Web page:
In the previous post we learned how to use a 74hc595n shift register. I mentioned briefly that shift registers could be daisy chained – connected end to end – to increase the number of available connections without using extra resources on the Arduino. In this post we’ll cover why daisy chain shift registers, how to plug them together, what changes in the code, and show some examples in a video at the end.
Why daisy chain?
A normal shift register has eight output connections that you can control. Daisy chaining effectively creates a 16-output connection. You can take this further to make 24 output, 32 output, and so on. How far can you go? Let me know when you get there.
How to connect daisy chained shift registers
Let’s compare the schematic diagram for one shift register and the schematic diagram for two shift registers daisy changed. I think the side-by-side makes this pretty clear.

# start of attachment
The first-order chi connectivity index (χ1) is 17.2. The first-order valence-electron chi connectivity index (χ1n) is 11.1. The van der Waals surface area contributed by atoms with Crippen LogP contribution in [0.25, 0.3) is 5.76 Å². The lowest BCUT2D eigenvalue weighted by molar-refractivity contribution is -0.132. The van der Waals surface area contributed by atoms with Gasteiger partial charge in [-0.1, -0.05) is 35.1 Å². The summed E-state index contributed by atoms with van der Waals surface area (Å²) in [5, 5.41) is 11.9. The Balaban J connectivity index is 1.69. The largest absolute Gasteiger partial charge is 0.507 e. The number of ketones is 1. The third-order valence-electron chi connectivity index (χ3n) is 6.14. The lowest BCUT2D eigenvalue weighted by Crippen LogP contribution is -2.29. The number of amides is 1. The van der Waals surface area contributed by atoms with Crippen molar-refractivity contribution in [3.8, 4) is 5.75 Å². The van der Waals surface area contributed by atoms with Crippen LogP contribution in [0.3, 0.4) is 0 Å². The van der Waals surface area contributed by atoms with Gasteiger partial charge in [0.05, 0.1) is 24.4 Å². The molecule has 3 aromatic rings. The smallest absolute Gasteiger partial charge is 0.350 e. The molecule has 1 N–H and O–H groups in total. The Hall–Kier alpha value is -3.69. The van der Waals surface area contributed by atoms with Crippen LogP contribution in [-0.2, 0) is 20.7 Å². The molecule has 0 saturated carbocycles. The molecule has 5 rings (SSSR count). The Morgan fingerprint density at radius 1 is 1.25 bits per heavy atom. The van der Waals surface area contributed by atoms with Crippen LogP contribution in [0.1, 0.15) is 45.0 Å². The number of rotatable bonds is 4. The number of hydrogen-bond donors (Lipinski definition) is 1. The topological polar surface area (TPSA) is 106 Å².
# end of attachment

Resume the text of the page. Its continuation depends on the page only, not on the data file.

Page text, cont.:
I’ve chosen to connect both SRCLK, both SRCLR, both RCLK, and both EO. Kicad labels the EO pin as ‘G’ 😛 This makes both chips work in lock step without using any extra pins on the Arduino. Yes, EO could be connected to the 5v line to be always on, freeing up Arduino pin 2.
I also connected the SER pin (14) of the second shift register to the QH’ pin (9) of the first. When a value is shifted in 8 places it will reach the first latch of the second shift register.
What changes in the shift register code
Two digits are all that change from the previous tutorial’s shift register arduino sketch. I’ve made a whole new github project for this daisy chain shift register project, just to be safe.
#define TOTAL_SHIFT_PINS 16 // was 8
Good thing I used TOTAL_SHIFT_PINS throughout the code instead of magic numbers.
Printed Circuit Board
Maybe all those wires are too messy for your taste. No worries! I’ve designed a PCB that should make everything a neat and tidy package. Pretty easy when I’ve already go the schematic diagram done up.
You’ll find it in the github project, or comment below and I’ll see about getting one made for you.